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Re: css abuse

From: Ian Jacobs <ij@w3.org>
Date: Mon, 04 Oct 1999 16:08:59 -0400
Message-ID: <37F9095B.83E45145@w3.org>
To: "Leonard R. Kasday" <kasday@acm.org>
CC: Al Gilman <asgilman@iamdigex.net>, w3c-wai-er-ig@w3.org, jongund@staff.uiuc.edu
"Leonard R. Kasday" wrote:
> 
> Continuing from Al's intro...
> 
> This came up to cover the following case.  A web page author want to define
> "new" parts of a page in a color like red.  Instead of using a font tag,
> the author defines a class "new" and uses a style sheet to present it in
> red.  So far so good.

It depends on what you mean. If you mean that for style alone, then
ok. But "new" suggests semantics and what's needed is some semantic
description:

a) In a spec like for HTML (for "new" in HTML use INS).
b) A new element + a schema. 

I don't think "class" names convey semantics effectively without
a formal mechanism for assigning meaning. How else is the machine
to guess what it means? What about values in languages other than
what the user knows?
 
> But for this to benefit the blind user:
> 
> 1. The user agent must announce the class names to the user

What about these instead:

  1a) Authors should provide alternative style sheets.
      (e.g., aural style sheets for speech output). User agents
      must allow users to select from available style sheets.

> 2. The web content guidelines must specify that class names be mnemonic and
> useful.

The "class" attribute is for machines, isn't it? 
I don't see how one can rely on human 
interpretation of class values. What if they're in another language? 

> 3. The authoring tools should make is simple to change the class name, in
> case the initial choice is not good. 

According to whom?

> This would involve changing it
> throughout the style sheet and all pages using the style sheet.
>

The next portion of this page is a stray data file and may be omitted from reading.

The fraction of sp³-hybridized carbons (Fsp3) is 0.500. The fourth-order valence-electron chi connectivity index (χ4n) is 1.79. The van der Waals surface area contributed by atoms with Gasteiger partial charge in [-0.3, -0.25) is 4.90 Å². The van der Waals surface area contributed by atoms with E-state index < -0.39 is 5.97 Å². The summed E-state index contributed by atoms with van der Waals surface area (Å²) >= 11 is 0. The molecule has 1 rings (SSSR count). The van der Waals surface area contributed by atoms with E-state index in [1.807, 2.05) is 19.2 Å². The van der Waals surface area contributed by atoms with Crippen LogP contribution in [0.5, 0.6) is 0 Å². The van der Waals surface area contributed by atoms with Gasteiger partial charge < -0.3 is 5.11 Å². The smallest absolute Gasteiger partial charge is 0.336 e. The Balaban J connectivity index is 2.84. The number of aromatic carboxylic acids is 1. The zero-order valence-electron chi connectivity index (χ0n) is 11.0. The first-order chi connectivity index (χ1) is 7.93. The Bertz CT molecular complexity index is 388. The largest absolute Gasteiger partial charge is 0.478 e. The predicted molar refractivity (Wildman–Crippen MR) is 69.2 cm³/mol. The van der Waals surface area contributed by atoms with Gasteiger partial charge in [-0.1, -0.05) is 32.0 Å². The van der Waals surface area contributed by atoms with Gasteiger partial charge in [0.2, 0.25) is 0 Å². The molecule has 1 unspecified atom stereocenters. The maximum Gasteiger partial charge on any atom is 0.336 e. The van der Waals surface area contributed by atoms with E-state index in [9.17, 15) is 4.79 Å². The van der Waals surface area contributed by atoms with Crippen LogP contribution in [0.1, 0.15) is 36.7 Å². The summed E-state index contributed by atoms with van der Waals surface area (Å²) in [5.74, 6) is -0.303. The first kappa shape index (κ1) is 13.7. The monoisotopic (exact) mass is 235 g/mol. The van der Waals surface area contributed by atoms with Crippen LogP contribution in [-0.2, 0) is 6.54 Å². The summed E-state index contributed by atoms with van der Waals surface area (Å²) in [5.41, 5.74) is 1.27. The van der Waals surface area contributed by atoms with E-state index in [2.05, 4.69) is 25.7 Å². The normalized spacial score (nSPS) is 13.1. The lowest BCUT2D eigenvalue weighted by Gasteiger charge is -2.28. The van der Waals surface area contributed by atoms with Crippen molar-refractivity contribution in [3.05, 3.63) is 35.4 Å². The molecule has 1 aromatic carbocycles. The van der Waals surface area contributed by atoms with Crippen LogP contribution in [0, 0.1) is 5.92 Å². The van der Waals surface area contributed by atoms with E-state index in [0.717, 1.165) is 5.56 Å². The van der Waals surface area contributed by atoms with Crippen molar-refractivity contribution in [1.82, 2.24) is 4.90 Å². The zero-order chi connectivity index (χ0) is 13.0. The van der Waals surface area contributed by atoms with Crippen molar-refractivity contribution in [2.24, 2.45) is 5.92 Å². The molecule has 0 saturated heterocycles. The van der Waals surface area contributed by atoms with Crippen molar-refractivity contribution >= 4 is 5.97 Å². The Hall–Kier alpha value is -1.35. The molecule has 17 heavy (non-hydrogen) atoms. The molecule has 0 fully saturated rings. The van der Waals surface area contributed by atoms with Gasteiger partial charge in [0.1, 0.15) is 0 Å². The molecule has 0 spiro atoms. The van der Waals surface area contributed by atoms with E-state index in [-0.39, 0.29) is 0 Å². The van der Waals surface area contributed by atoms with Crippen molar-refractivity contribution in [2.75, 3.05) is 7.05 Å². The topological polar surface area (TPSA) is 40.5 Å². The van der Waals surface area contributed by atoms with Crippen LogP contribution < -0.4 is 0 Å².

> In fact, it would be even better if the text announced to the user could be
> independent of the name of the class, just like ALT text is independent of
> the filename chosen for a file.
> 
> Al points out how this can be considered implicit in what we have already
> (except for the very last point).  I'd suggest though that it be made
> explicit in the user agent, web content, and authoring tools.
> 
> Len
> 
> At 12:27 PM 10/4/99 -0400, Al Gilman wrote:
> >Briefly, the area under discussion has to do with class tokens that are
> >applied to elements in the HTML markup.
> >
> >The DOM core requirements will expose these values because they are
> >attributes.  So the API requirement to share the document contents in
> >accordance with the W3C DOM means AT software has access to these through
> >this API.
> >
> >The part I am vague about is how the guideline that the browser through its
> >own UI should give the user access to all content is being interpreted as
> >regards CLASS tokens.  IMHO they should be covered; the CLASS tokens are
> >metadata and I am arguing that authors should set them in a mnemonic
> >fashion as well as eventually tie them to schemata for more precise
> >machine-processable definitions.
> >
> >This is just an intro; please glance over the thread on w3c-wai-er-ig in
> >the archives. Use "css abuse" in the subject to find the thread.
> >
> >Al
> >
> >At 10:22 AM 10/4/99 -0400, Ian Jacobs wrote:
> >>Al Gilman wrote:
> >>>
> >>> At 09:17 PM 10/3/99 -0400, Leonard R. Kasday wrote:
> >>> >
> >>> >>And yes, a UAGL-conforming user agent not only has access to these
> >>> >>attribute values, but makes them available to the user and to add-on
> >>> >>assistive technologies.
> >>> >
> >>> >I think we'll have to coordinate with the Guideline and Authoring
> >groups to
> >>> >make that point explicit.
> >>> >
> >>> >I can't find any explicit mention of CLASS name being readable in the
> user
> >>> >agent guidelines or the web content guidelines.
> >>>
> >>> Talk to Jon or Ian about where the drafts and issues are.  They are
> >>> wrestling with how to make the guideline transcend HTML and yet make the
> >>> checkpoints clear.
> >>
> >>Could you please describe the requirement?
> >>
> >> - Ian
> >>
> >
> >
> -------
> Leonard R. Kasday, Ph.D.
> Institute on Disabilities/UAP, and
> Department of Electrical Engineering
> Temple University
> 
> Ritter Hall Annex, Room 423, Philadelphia, PA 19122
> kasday@acm.org
> (215) 204-2247 (voice)
> (800) 750-7428 (TTY)

-- 
Ian Jacobs (jacobs@w3.org)   http://www.w3.org/People/Jacobs
Tel/Fax:                     +1 212 684-1814
Cell:                        +1 917 450-8783
Received on Monday, 4 October 1999 16:09:50 UTC

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